LeBetter Flats countown (iii) – libraries and “culture”

Both submissions to rebuild the last portion of LeBreton Flats include sport arenas, and I expect  both will include a new central library. This is both for marketing purposes, ie broadening the appeal of the project to cover both stereotypical biases about  “jocks” and “intellectuals”, and also because a civic contribution to redeveloping the Flats is good planning.

In a new, central urban redevelopment scheme, it makes sense to have a variety of uses built in from the beginning … work, live, eat, play … sort of thing. Lansdowne Park comes to mind. Despite much initial (and some ongoing …) opposition, a survey in the Glebe Report in December shows considerable acceptance by Glebites of that project. Would it be a better place if the library branch was in there, maybe in the Horticultural building? The Lansdowne redevelopment is proving to be a useful  waypost towards a better LeBreton (and with the same developer bidding…).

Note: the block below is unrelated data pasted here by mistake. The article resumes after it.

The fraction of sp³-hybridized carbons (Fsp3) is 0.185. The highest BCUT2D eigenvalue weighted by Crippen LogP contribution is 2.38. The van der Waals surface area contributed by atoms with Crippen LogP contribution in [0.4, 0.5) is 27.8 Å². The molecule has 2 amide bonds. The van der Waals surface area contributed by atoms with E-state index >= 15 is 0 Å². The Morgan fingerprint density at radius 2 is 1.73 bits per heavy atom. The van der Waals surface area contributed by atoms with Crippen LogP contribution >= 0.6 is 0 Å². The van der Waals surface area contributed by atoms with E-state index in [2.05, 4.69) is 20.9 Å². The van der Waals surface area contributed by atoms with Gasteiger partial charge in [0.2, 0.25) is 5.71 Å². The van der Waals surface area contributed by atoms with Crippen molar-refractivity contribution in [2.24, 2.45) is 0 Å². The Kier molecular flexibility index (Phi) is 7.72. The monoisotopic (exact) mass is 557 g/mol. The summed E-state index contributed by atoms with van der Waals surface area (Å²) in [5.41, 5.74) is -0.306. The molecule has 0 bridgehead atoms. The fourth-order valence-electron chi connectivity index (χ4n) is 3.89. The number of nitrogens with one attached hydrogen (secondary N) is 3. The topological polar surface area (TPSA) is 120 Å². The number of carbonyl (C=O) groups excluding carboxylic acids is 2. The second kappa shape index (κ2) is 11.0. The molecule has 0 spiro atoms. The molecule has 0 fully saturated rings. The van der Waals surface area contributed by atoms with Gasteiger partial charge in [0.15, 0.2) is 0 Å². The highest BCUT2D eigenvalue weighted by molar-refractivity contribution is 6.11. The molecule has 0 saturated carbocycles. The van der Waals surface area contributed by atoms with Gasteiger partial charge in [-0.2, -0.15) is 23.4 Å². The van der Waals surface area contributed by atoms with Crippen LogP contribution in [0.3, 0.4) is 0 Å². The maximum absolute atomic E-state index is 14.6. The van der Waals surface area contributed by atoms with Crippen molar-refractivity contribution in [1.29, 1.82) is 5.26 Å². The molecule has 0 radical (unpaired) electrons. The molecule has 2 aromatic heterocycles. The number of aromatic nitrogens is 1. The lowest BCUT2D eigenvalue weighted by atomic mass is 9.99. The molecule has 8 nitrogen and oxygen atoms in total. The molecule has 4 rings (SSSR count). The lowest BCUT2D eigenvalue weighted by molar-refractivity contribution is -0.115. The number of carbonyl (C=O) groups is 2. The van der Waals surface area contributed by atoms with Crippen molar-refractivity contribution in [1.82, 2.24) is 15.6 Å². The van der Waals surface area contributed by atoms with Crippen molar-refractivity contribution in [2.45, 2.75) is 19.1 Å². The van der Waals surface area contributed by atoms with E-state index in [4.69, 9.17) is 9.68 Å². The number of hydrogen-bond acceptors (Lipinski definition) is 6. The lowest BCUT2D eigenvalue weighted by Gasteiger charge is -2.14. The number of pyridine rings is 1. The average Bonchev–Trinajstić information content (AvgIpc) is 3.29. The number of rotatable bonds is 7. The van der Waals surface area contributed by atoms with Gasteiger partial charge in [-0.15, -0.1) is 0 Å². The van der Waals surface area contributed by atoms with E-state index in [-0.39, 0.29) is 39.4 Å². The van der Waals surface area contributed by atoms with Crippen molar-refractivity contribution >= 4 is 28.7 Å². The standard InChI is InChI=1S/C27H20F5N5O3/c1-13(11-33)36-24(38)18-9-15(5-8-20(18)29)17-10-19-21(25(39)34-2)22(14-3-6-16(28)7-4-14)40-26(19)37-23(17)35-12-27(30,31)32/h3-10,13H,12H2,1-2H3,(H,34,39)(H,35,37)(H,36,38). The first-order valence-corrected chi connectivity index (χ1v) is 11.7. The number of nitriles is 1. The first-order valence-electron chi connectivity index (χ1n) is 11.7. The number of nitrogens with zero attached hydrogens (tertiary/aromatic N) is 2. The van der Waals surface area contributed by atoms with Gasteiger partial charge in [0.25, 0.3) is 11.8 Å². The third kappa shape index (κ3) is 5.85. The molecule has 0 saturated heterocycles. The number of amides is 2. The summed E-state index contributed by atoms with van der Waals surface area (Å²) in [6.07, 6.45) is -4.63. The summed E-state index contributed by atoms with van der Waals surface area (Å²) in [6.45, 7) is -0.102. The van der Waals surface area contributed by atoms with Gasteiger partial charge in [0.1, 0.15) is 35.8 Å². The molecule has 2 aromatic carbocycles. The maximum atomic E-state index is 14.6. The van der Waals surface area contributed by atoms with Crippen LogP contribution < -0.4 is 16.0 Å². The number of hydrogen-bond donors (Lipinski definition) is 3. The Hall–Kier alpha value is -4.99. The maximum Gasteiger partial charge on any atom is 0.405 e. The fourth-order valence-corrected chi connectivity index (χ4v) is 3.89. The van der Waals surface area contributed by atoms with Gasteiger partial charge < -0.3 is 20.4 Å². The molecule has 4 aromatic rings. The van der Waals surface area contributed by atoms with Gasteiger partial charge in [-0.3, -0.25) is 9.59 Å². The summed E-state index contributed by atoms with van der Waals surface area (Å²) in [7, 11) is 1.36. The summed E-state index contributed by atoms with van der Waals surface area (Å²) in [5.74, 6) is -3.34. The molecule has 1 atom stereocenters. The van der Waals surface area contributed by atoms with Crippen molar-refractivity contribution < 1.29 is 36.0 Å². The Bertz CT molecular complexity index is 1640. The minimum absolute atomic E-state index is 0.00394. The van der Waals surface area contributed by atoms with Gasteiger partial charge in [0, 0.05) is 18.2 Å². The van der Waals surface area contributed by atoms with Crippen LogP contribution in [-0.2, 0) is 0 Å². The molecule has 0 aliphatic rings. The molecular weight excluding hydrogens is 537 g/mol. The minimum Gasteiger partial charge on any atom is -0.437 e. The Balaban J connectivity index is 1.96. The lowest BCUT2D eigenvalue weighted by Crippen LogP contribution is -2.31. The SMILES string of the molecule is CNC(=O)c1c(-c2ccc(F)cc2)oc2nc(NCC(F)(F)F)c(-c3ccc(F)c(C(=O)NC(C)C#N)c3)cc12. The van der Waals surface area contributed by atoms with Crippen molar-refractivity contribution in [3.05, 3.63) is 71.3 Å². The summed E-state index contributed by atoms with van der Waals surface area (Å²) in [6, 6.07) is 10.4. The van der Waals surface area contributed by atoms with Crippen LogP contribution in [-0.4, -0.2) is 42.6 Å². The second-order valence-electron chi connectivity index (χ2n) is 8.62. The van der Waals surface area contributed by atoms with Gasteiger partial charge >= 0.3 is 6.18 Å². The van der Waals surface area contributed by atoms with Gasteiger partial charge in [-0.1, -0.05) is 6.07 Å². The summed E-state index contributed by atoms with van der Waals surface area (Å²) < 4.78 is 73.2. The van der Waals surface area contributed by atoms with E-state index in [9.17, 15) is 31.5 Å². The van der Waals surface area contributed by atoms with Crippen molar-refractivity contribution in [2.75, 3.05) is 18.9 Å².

We know one proponent, Trinity/Sens, will propose a library for its LeBreton project and for its immediately adjacent Bayview Station project. We know the City has also suggested the site it owns on Albert Street, where the sheds and construction stuff now is for digging the transit tunnel:

ottawa 200m line

The City parcel of land is between Commissioner – Albert – Brickhill – Old Wellington, basically the block to the left of the #42 on the map. That site is plenty big enough for a library and other buildings, or a combined civic library and national archives.